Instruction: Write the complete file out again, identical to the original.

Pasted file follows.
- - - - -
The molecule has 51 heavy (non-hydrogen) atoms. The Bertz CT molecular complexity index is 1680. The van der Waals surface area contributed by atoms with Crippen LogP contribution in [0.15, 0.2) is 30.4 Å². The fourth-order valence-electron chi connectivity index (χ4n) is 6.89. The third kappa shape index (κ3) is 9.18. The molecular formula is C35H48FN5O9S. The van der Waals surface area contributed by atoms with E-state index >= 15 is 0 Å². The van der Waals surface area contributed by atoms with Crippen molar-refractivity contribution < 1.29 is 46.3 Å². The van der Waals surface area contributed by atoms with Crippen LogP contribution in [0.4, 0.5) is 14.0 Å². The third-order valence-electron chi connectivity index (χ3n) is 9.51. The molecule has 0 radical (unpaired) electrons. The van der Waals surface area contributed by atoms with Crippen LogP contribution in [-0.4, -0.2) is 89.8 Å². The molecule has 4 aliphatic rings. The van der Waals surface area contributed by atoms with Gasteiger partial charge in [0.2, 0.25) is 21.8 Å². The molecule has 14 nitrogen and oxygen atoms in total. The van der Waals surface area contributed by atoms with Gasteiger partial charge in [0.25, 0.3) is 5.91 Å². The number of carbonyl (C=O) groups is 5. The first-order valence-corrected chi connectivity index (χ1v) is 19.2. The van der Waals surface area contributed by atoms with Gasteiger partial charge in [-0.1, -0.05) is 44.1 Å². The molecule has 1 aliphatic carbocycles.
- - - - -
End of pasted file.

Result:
The molecule has 51 heavy (non-hydrogen) atoms. The Bertz CT molecular complexity index is 1680. The van der Waals surface area contributed by atoms with Crippen LogP contribution in [0.15, 0.2) is 30.4 Å². The fourth-order valence-electron chi connectivity index (χ4n) is 6.89. The third kappa shape index (κ3) is 9.18. The molecular formula is C35H48FN5O9S. The van der Waals surface area contributed by atoms with E-state index >= 15 is 0 Å². The van der Waals surface area contributed by atoms with Crippen molar-refractivity contribution < 1.29 is 46.3 Å². The van der Waals surface area contributed by atoms with Crippen LogP contribution in [0.4, 0.5) is 14.0 Å². The third-order valence-electron chi connectivity index (χ3n) is 9.51. The molecule has 0 radical (unpaired) electrons. The van der Waals surface area contributed by atoms with Crippen LogP contribution in [-0.4, -0.2) is 89.8 Å². The molecule has 4 aliphatic rings. The van der Waals surface area contributed by atoms with Gasteiger partial charge in [0.2, 0.25) is 21.8 Å². The molecule has 14 nitrogen and oxygen atoms in total. The van der Waals surface area contributed by atoms with Gasteiger partial charge in [0.25, 0.3) is 5.91 Å². The number of carbonyl (C=O) groups is 5. The first-order valence-corrected chi connectivity index (χ1v) is 19.2. The van der Waals surface area contributed by atoms with Gasteiger partial charge in [-0.1, -0.05) is 44.1 Å². The molecule has 1 aliphatic carbocycles.